Written by Michele Roldán-Shaw
Photography by Margaret Palmer
Of all seasons, spring might be the easiest to ode. Who doesn't love the redemption of another round? Fiddlehead ferns are unfurling, and the Lowcountry is covered in bloom: electric-fuchsia azaleas, pear and plum blossoms, pristine white drifts of the dogwoods, preposterous tulip trees, little trumpet honeysuckles, and clusters of wisteria so fat they're like lilac-colored grapes. All this contrasts well with the new chartreuse of water oak leaves. And trailing over everything, even way high in the treetops, Carolina jessamine dashes the world with yellow.
A tantalizing fragrance is caught on the wind—some variety of jasmine—and it hits you with a surge of spring fever, almost too sweet to bear. (Where is that special someone right now?) Or perhaps in the calmness of a more settled age, the fragrance arouses only a flood of memories, equally delicious. Animals have an agenda—the cardinals catcalling from rooftops, the frogs seeking mates in the swamp, the lizard- bachelors flashing their ridiculous pouches—and we know what they know: that spring is a season of love.
It's also a season of pollen. A million-and-one pine trees, each bristling with dozens of cones containing a bazillion spores each, are exalting the season with their powdered solar dust. A friend of mine put it best when she said, "Man, it's like someone done clapped a million chalkboard erasers out here!" Forgive me if you're an allergy sufferer, but I must say I love the pollen: the way it dulls colors, softens edges and adds a grainy texture to things. It gilds the tops of cars as they go speeding by in the sun. It's said that in the Sahara a fine red dust contaminates everything, even getting inside waterproof Swiss diving watches. In such a life you can't take anything too seriously, but only remember that you too are part of the earth—ashes to ashes, dust to dust, pollen to pollen. I am a person who leaves the window open all the time, day and night, all seasons of the year. And for these few weeks when pine pollen comes in to coat everything, I feel like I live in the Outback, or some shanty on a wild Central American beach—I relish the gritty, unattached life of the bush.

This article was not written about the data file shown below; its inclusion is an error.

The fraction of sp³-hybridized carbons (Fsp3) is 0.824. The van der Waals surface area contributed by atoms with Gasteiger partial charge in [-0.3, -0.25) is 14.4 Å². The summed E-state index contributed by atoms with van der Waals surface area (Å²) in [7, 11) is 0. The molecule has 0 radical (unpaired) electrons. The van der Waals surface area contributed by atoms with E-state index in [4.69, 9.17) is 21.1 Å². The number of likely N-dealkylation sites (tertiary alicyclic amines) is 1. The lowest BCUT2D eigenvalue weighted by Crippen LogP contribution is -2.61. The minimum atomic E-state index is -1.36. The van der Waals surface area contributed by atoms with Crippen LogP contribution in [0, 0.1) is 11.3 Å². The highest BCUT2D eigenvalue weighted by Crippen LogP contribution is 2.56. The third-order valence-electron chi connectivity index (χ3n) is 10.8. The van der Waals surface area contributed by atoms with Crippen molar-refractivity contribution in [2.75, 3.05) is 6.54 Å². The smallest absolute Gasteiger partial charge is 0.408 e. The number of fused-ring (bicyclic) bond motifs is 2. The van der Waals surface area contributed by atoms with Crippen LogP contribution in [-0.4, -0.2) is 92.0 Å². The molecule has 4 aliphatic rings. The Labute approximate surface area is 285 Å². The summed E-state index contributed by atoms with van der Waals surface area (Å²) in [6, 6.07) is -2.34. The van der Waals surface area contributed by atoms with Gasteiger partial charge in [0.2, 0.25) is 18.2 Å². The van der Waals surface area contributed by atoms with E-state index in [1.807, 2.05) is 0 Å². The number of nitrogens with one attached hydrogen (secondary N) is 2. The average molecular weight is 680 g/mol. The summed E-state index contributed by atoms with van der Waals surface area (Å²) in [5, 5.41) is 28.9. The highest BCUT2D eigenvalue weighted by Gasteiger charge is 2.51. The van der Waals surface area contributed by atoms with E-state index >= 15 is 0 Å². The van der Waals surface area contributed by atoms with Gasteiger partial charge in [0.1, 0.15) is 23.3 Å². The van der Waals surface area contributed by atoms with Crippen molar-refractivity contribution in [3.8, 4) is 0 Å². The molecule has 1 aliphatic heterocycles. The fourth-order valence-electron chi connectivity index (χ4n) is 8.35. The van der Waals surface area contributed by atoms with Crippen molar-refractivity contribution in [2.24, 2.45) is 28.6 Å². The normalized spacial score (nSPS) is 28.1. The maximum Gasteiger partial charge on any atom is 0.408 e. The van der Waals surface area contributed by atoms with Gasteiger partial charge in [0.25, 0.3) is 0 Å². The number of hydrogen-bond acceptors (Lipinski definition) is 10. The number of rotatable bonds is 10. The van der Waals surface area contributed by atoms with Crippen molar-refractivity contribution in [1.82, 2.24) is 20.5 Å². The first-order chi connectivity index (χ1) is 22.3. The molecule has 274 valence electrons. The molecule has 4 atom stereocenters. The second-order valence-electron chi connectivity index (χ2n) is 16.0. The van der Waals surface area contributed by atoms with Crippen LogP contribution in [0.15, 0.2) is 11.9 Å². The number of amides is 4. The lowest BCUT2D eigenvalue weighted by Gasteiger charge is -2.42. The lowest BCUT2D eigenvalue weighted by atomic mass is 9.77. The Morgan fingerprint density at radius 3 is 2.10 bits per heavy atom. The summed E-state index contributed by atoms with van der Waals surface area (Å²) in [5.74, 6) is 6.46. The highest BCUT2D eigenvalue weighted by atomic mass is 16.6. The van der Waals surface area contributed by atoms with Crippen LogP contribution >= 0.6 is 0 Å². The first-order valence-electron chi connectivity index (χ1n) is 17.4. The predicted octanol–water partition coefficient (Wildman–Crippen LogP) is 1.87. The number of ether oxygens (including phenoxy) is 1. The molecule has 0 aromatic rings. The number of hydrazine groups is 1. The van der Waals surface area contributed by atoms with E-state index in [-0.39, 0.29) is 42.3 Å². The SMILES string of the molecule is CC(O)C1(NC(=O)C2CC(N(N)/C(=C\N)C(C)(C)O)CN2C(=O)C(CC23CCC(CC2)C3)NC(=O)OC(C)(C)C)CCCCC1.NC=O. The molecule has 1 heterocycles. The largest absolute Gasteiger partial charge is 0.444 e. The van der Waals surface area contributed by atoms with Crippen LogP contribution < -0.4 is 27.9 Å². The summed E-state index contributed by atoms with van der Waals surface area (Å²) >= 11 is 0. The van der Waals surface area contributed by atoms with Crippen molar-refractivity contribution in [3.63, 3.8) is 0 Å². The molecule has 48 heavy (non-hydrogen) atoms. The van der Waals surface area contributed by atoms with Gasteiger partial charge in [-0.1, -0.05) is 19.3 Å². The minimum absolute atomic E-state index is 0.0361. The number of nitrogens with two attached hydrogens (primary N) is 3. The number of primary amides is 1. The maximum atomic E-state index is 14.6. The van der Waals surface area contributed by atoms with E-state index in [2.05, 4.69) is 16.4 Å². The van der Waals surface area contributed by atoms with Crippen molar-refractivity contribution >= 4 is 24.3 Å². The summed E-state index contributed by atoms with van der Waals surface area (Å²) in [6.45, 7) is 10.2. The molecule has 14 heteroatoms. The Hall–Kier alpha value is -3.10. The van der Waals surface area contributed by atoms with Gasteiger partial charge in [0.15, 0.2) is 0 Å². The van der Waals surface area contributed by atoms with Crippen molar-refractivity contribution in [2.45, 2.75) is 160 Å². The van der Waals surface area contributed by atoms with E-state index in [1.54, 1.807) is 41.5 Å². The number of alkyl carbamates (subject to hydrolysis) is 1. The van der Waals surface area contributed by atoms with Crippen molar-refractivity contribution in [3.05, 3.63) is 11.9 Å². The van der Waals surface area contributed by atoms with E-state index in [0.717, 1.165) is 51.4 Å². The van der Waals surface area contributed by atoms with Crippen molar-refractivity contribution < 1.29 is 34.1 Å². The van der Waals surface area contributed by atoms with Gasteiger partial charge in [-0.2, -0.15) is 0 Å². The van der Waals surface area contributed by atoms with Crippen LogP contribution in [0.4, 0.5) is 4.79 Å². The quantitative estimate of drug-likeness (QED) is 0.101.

Spring brings winds that blow the pollen around, and the falling oak leaves, and then people with leafblowers come and blow them in the opposite direction, giving you a headache in the process. But this is compensated for by the birds, who are at their most vociferous. New migratory songbirds enrich the chorus, and if you're like me you can't necessarily identify them by name, but certain ones just sound like spring. Then there are the whip-or-wills, whose crepuscular calls let you know the season has arrived. (Actually I guess it's the chuck-wills-widow, but who says that? Whip-or-will sounds so much better.) What makes their cry so thrilling? Sometimes it's heard at midnight, echoing from secret nests in the pines; an answer comes from a distance, and you lie wide awake in the pleasant agony of restlessness.
The first days of spring are so intoxicating, with warm sunshine and soft seductive breezes, that you forget everything you're supposed to be doing and rush out to have a good time. Why not? We're assuming you got some work done over the winter. Then a rainy day comes to help you sleep it off, and what could be more perfect? Yesterday I watched the first good afternoon thundershower of the season as it rolled in from the north. Lightning flashed pink and purple, sometimes with thick white bolts, and way off in the distance an egret was a pinhole in a big black cloud. I guess it knew what it was doing, flying before the storm. Then thunder cracked and ripped in surroundsound and I had to abandon my lawn chair in the yard, where I was scanning the heavens for portents, and go inside to enjoy the good life. When spring comes do you ever feel like the problems you had during winter were all just in your head?
Goodness abounds these days, especially at the farmer's market: new potatoes, spring onions, English peas, thin sweet carrots, the last of the winter greens and the first of the summer produce. Topping the list are strawberries, bright red and tasting of warmth; I have been known to survive for days together on strawberries and cream. Soon softshell crabs will be coming in (giant deep-fried spider sandwich anyone?) giving rise to whole events in their honor. Yes, this is the best time for revelry in the streets: art walks and marsh tacky races and beer tastings and fairs, and above all the Bluffton Village Festival, better known as Mayfest. How many times have I come home sunburnt but happy, cash jammed down in the pockets of my cutoffs, after a grueling day of hawking paintings at Mayfest? I used to say that everyone in Bluffton had a Mayfest pipe dream—some ingenious idea no one had ever thought of before, that they could make for cheap and sell all day long—but in the end the safest bet is always beer.
Beer! While it never goes out of season, warm weather makes it taste best. Anything enjoyed, consumed or partaken of outside is what's called for right now— doesn't matter what it is. A tea party, a garden party, an out-of-control party; golf, soccer or cornhole; boating, reading, sleeping, sketching, praying, exercising, talking on the phone—go outside and do it now! Enjoy it while the breeze still blows the gnats away, and the fire ants have yet to declare full-scale war! Take advantage of these days, because God knows they're not eternal any more than you are.
Soon it will be summer and blistering hot, but why worry about that now? Today it's spring and it's perfect.